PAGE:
Chicago jurors are mostly favorable about a new Illinois law that will require police interrogations to be taped in murder cases. The Chicago Tribune and Chicago Sun-Times talked to members of two juries who acquitted men of murder last week after watching their videotaped confessions.
“I wished there had been more videotape of more of the proceedings,” juror Patricia Ann Riley told the Tribune. “We saw 12 minutes, and so it was very hard for me to look at this tape and judge how much of it was truth and how much of it was a lie.”
“You need more than just the videotape,” a juror in the trial of a man found not guilty in the killing of an off-duty Chicago firefighter told the Sun-Times “It just didn’t jibe, it didn’t support the evidence. Jurors like us are getting smarter.” The woman, who asked that her name not be used, said the jury watched the tape during the trial and at least two more times in deliberations. She said it would have helped if the interrogation had been taped as well as the confession, adding that she has heard of cases where people were exonerated even after confessing.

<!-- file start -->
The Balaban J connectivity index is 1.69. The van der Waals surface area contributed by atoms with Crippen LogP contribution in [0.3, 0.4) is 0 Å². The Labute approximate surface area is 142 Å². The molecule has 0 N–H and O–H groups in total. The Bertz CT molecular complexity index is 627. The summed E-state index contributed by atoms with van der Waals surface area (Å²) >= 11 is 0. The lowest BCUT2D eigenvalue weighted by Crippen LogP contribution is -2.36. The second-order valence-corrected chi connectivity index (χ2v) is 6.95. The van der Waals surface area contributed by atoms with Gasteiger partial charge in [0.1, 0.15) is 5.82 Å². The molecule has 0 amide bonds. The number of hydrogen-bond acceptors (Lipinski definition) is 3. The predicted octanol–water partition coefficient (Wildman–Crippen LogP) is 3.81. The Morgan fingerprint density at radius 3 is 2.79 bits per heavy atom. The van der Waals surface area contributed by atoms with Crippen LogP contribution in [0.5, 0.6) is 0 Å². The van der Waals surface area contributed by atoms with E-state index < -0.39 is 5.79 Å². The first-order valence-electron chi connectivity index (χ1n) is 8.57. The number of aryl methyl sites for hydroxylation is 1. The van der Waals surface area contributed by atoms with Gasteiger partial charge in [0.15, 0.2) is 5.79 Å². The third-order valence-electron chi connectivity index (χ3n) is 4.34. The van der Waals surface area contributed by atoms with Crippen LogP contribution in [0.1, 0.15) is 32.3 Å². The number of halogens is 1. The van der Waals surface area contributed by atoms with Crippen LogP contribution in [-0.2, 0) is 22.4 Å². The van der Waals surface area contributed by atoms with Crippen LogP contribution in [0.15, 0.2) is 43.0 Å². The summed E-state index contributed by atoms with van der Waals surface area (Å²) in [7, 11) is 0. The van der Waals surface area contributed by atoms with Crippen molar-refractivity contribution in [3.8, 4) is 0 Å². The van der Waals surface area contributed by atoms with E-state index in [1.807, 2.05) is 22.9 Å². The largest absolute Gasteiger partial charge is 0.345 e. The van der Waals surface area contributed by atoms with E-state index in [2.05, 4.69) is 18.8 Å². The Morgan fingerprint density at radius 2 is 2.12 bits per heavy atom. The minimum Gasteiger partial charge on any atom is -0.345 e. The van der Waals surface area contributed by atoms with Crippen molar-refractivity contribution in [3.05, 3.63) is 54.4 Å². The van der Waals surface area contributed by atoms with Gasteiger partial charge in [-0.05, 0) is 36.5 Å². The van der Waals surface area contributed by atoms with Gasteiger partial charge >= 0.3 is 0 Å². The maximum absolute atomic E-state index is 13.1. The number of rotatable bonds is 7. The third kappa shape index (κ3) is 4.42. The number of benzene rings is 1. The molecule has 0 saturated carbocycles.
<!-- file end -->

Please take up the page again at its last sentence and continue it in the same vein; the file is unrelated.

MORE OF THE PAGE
In the second case, a jury acquitted a man for the slaying of a man he believed was attacking a family member. A juror in that trial said the jury watched his confession during the trial and three other times, but it wasn’t enough. “Videotaping interrogations would have answered a lot of questions; it would have left little room for reasonable doubt,” the juror told the Sun-Times. “Videotaping interrogations would be fabulous; the law should have been passed long ago.”
Another juror, Susanne Sugrue, disagreed, telling the Tribune that showing the entire interrogation would be too time-consuming and might not convince some jurors, who seem to be predisposed not to trust police.
Two lawyers came down on the side of full taping. “Nothing should motivate the state and the Chicago Police Department more to begin taping interrogations from start to finish than these two cases,” said law Prof. Steve Drizin of Northwestern University. “Juries are sending a strong signal to law enforcement that merely taping the final confession isn’t going to be enough to secure a conviction.”
A defense attorney in one of the acquittals said he believed the new law on taping interrogrations would help. “The argument is going to be, `Are you going to tell me you’re going to have a jury watch 18 hours of videotape?'” he said. “Well, yeah. It’s a murder trial.”